Education matters. President Obama was emphatic: We do big things. America's success depends on the success of our youth. Calling on parents, policymakers, members of the business community, and teachers at this, our generation's "Sputnik moment," the president called for hard work, discipline, and commitment to the quality of our nation's schools. Teachers were on center stage -- again.
Fifty-four years ago, at the launch of Sputnik, Americans were similarly worried about mathematics, science and being passed by other nations. But we were younger and more naïve. We were only three years past the landmark Brown vs. Board of Education Supreme Court decision that we thought would put an end to segregated schools. Decades of education reform and programs lay ahead of us, and yet to come was the Coleman report that challenged our faith in the power of schooling. Although we had thought we could win the space race with better education, we did not know how to get it for our students at scale.
But, despite disappointments and failures, Americans have always pinned high hopes on schools. We have had teachers who inspired us. We saw teachers change people we thought lost. President Obama praised teachers and lauded their impact three separate times in his speech, and called for people to contemplate becoming teachers, to be like the "nation-builders" of South Korea: "Your country needs you."
President Obama is right. Having an effective teacher can make several months of difference in a student's learning gains across even one school year. But creating our own cadre of nation-builders here in the United States is not something we have ever done.
To build a skilled teaching force, we must face facts. First, being successful academically is not enough to be effective at helping children succeed. Second, teaching requires specialized knowledge and skill. Third, these skills can -- and must be -- taught. It is unacceptable to expect new teachers to acquire the skills they need to effectively teach by learning on job. There are real children sitting in classrooms while well-intentioned adults try to invent the practice of teaching on the fly. Nor is it responsible to expect new teachers to simply figure it out, and then measure the extent of their on-the-job training after the fact.
To meet the president's call to action, we must do something different this time. What we need is reliable, effective teaching for all students, not just those who win lotteries, live in affluent communities, or are lucky. We will need about 1.7 million new teachers across the next five years. Even if we become much more selective as other high-performing countries are, we will still need to prepare those recruits to understand academic content in the special and flexible ways that teachers need to, to motivate reluctant pupils, and to explain complicated ideas to children from a wide range of social and economic backgrounds. Getting this teaching is a problem of training, both initial and continuing, and not merely one of sanctions, rewards or other incentives.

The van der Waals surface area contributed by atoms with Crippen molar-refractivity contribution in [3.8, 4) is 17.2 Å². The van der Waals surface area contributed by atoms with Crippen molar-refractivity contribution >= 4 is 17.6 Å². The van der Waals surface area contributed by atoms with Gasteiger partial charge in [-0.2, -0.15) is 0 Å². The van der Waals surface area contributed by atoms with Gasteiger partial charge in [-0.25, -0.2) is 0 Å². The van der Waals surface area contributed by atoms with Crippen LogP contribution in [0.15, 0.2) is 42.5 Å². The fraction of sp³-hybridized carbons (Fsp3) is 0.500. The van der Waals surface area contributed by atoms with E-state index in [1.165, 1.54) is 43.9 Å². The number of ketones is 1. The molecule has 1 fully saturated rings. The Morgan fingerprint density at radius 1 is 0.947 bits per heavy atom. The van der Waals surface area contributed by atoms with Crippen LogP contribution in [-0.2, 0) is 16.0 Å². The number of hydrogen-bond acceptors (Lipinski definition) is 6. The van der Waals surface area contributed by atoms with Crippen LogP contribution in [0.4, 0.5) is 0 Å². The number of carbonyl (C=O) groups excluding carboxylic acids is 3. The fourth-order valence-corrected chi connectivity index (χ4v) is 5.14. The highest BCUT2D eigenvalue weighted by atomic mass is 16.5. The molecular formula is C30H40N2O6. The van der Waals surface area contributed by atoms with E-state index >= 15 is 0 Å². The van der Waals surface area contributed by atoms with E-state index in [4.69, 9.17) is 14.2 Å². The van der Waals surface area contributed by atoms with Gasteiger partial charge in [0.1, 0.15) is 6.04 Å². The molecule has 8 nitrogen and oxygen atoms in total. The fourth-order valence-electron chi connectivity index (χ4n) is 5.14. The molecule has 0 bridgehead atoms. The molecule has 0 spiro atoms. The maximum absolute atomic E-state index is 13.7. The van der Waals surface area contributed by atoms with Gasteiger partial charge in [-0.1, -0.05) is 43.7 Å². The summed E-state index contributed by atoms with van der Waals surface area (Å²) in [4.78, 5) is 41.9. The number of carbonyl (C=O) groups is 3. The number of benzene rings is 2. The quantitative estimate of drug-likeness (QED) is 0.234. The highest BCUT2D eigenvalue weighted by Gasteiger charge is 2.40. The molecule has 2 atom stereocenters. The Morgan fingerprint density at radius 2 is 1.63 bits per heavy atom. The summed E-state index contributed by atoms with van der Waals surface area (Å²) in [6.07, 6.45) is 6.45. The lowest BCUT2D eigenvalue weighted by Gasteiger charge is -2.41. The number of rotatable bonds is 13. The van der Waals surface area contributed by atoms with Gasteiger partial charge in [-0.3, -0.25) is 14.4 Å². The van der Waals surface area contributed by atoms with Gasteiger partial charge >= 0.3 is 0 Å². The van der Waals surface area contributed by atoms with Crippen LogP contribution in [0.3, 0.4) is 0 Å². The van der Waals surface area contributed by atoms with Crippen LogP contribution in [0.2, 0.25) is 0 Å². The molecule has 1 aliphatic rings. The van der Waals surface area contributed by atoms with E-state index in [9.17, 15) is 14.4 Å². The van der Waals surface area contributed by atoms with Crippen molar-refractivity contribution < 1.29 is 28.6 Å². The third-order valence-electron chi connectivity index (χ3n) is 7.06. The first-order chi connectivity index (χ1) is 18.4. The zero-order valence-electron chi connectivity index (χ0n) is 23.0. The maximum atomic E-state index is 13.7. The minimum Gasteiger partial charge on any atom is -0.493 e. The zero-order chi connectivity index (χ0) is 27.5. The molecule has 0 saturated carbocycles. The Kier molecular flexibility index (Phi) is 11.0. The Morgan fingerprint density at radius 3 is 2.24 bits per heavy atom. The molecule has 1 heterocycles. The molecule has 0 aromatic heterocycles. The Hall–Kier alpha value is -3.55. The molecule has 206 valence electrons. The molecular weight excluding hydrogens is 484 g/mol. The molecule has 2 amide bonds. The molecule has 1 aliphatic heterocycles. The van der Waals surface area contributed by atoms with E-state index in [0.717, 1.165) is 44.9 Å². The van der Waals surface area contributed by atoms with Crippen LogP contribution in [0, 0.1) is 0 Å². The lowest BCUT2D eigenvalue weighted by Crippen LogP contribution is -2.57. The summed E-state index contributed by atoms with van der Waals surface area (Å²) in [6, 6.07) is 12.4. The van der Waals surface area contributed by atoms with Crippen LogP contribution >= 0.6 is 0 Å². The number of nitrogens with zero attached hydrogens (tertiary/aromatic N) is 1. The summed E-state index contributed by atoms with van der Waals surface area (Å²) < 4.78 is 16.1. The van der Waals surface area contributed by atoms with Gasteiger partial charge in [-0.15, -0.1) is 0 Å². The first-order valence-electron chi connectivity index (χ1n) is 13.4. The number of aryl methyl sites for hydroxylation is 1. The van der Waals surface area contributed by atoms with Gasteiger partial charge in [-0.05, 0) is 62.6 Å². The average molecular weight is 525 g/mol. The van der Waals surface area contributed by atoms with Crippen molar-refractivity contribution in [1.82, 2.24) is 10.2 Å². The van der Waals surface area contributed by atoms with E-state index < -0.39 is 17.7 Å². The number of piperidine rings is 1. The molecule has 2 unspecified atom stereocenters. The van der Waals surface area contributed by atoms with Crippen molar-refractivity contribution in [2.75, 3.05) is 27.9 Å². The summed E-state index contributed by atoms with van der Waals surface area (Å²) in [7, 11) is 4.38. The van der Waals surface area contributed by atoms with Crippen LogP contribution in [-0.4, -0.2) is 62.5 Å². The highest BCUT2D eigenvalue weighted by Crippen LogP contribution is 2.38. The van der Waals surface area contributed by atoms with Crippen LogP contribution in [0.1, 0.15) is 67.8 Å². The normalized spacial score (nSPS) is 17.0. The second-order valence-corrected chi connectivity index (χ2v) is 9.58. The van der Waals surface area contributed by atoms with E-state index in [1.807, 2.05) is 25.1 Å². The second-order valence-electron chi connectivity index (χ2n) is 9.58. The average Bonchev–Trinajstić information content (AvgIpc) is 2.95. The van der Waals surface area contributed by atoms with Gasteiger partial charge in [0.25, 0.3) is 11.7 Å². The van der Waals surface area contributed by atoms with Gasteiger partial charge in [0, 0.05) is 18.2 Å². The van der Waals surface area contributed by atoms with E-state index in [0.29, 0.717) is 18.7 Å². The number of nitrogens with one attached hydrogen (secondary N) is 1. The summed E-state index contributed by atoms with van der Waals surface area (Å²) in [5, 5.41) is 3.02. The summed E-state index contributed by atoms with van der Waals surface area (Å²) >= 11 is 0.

We need to agree on a common core of the most essential capabilities for skilled teaching. Examples include being able to diagnose common student difficulties, explain core ideas and procedures understandably, lead a productive discussion, manage a classroom for learning, and work effectively with students with special needs. On this central core, we need to build assessments, using the best technology and tools available, that enable us to determine candidates' readiness for practice, and to monitor teachers' capability and continued development over time. And the settings for teaching matter as well: the success of our best schools shows the need for organization that enables teachers to work with others to examine data on students' progress, to analyze the efficacy of particular lessons or approaches, to plan instruction, and to adjust lessons to students' needs.
Training. Assessments of practice. Continuous improvement and attention to results. This is what we do in the other professions and skilled trades. But we put students at risk every day that we maintain the myth that teaching is a natural act, or believe that it is efficient to figure it out one classroom at a time.
We know a great deal about skillful teaching and about how to develop it. Some of what we know comes from the practices in other countries, and in other professions.There are people and programs around the country building promising new approaches. We also have learned lessons from some successes in school reform. In addition, 47 states have signed on to support, for the first time, a common core in English language arts and mathematics.
Teachers can make a difference. But for this to happen at scale, we need to stop leaving to chance what is involved, and instead, set out to build the system that can produce effective teachers. We can do this big thing: We need to pool what we know and put it to use.